Serving the campus of the University of Alabama since 1894

The Crimson White

Serving the campus of the University of Alabama since 1894

The Crimson White

Serving the campus of the University of Alabama since 1894

The Crimson White

UA’s Caldwell Lab makes new advances in CF research

Mitchell O. Hughes

University of Alabama scientists, in collaboration with Harvard University, recently published research in “Nature Communications” defining a protein’s role in the neurological disease dystonia. This research subsequently opened the door for new cystic fibrosis research.

Cystic fibrosis is a genetic disease that affects about 30,000 children and adults in the United States, according to the Cystic Fibrosis Foundation’s website. People with CF develop unhealthy amounts of mucus in their lungs and suffer from pancreatic insufficiency. At UA, researchers in the Caldwell Lab, are contributing to CF research.

Guy Caldwell, Professor of Biological Sciences at UA, and his wife Dr. Kim Caldwell, Adjunct Assistant Professor in the Department of Biological Sciences, run the Caldwell lab – the largest lab on campus. Known as The Worm Shack, the lab specializes in research related to neurological diseases such as Parkinson’s, ALS, and Alzheimer’s. While researching the neurological disease dystonia and it’s relation to the protein torsinA, Guy Caldwell and his team found an important connection to another disease, cystic fibrosis.

“TorsinA is a key component of cellular quality control mechanisms,” Caldwell said. “In trying to understand the mechanism by which normal torsinA functions, we wanted to evaluate a known protein that has been well-established as being associated with a failure in quality control – the cystic fibrosis associated gene product, called ‘CFTR.’”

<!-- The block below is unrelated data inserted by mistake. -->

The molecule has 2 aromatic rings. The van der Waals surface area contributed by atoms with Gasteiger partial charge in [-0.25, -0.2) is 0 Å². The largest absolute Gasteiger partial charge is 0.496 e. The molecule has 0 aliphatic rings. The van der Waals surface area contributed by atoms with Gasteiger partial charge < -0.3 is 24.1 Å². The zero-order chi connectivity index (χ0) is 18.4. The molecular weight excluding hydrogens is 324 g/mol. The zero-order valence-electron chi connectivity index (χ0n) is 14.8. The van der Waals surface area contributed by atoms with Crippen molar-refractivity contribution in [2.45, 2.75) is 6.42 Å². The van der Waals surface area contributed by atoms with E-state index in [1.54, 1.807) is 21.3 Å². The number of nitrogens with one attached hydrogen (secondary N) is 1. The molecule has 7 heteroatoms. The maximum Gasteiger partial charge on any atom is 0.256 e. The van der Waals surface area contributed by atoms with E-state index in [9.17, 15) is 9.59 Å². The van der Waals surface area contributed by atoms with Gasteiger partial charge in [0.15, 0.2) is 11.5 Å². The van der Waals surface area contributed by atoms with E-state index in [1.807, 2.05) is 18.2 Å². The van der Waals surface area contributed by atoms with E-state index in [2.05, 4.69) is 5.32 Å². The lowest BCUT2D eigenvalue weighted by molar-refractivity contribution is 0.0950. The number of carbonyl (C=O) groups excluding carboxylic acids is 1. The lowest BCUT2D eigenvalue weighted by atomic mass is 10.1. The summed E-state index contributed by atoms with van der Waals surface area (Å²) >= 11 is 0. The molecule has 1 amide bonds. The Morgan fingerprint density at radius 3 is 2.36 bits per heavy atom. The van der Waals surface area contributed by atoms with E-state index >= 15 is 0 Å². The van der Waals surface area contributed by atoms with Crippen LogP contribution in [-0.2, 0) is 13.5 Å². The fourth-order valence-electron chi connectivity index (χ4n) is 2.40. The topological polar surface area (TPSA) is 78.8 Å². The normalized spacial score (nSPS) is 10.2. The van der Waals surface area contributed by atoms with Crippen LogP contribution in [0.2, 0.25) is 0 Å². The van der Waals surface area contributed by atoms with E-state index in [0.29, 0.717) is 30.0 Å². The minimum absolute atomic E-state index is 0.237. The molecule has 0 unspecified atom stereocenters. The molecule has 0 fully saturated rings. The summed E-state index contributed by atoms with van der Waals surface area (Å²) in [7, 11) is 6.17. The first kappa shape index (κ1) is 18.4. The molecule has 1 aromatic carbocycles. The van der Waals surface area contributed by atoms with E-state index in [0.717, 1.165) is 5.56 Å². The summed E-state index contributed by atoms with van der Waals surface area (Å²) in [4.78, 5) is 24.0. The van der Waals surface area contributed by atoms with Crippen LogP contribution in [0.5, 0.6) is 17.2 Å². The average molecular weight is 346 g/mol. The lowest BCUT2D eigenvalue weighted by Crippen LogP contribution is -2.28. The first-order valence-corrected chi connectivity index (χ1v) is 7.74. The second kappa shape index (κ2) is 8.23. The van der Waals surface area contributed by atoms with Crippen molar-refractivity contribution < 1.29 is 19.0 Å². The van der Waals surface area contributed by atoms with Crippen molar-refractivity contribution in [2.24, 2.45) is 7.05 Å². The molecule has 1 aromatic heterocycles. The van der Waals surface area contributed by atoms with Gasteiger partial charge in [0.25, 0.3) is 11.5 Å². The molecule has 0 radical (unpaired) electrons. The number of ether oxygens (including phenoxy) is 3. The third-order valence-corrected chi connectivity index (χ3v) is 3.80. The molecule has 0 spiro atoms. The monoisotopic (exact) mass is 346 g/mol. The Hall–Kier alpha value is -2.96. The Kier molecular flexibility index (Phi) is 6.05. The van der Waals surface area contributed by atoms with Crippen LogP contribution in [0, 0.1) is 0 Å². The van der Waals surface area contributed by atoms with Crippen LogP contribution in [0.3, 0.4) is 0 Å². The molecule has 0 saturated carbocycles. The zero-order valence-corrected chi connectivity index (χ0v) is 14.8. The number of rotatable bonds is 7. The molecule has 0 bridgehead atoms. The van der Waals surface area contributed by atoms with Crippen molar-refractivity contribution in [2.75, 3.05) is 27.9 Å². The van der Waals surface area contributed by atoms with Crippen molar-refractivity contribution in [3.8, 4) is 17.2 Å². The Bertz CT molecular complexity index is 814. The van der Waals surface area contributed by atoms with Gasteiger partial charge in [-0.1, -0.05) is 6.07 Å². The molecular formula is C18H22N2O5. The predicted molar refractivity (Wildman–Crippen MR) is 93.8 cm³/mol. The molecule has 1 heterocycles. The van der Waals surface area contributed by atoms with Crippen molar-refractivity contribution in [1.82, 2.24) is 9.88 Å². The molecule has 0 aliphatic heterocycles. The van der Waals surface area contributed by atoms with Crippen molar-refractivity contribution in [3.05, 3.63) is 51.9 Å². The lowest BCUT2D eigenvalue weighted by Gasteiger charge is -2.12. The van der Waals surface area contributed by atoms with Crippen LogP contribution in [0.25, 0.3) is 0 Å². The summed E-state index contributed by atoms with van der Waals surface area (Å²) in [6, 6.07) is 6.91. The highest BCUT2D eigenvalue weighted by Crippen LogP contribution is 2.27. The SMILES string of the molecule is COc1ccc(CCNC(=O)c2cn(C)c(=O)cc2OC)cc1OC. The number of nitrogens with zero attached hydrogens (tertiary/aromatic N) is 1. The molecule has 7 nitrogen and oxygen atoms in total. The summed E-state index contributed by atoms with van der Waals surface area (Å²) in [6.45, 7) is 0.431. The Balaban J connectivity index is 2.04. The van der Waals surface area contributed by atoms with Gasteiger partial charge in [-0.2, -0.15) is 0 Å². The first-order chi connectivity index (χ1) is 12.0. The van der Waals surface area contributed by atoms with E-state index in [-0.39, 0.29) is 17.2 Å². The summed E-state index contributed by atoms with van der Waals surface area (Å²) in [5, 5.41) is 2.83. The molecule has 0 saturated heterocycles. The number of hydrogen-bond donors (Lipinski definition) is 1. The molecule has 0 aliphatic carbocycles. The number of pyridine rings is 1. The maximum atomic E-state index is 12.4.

Guy Caldwell explained that an intriguing aspects of the study shows that torsinA can directly interact with defective forms of CFTR and regulate its production.

As a result of their protein study, the lab has been selected for a renewable $110,000 grant from the National Institutes of Health for further cystic fibrosis research.

“Part of our grant is drug discovery and the other is genetics,” Caldwell said.

The lab is working with the UAB Cystic Fibrosis Center, where Birmingham doctors take the research from The Worm Shack and apply it to human cells.

The Caldwell Lab’s website highlights how the lab utilizes the microscopic nematode roundworm, C. elegans, as a model system for discovering gene function, as well as therapeutic target development for those disorders.

“The C. elegans is ideal, because 70 percent of all genes with a genetic link to human disease have a worm homolog,” Guy Caldwell said. “Researchers can observe the effects of diseases and treatments on the worms, and the results are likely to be mirrored in humans.” Another advantage to using these worms is their short lifespan, about two weeks, and rapid reproduction. These advantages allow the lab to quickly test the effects of gene modification and drugs.

Nathan Roberts, a graduate student at the University, and the two undergrad students he mentors began working on the new CF research with the C. elegans worms this past summer. Roberts started researching in the Caldwell Lab during the first semester of his freshman year.

“I found it was an incredible and rewarding project,” Roberts said of his work with dystonia and its later connection to CF.


Caldwell said he is excited that students in The Worm Shack have gotten some great data in only two months. He believes supporting medical research is extremely important because it gets creative minds together to generate new ideas.


“Here we were studying a protein that affects the neurological disorder dystonia, and we said, ‘Hey, maybe this could apply to CF,’” Guy Caldwell said. “By research into one rare neurological disease, we have potentially uncovered an unforeseen avenue toward therapeutic intervention for another much more common disease for which there is not currently a cure either.”


Visit for more information about cystic fibrosis, and for more information about dystonia. You can learn more about the Caldwell Lab at

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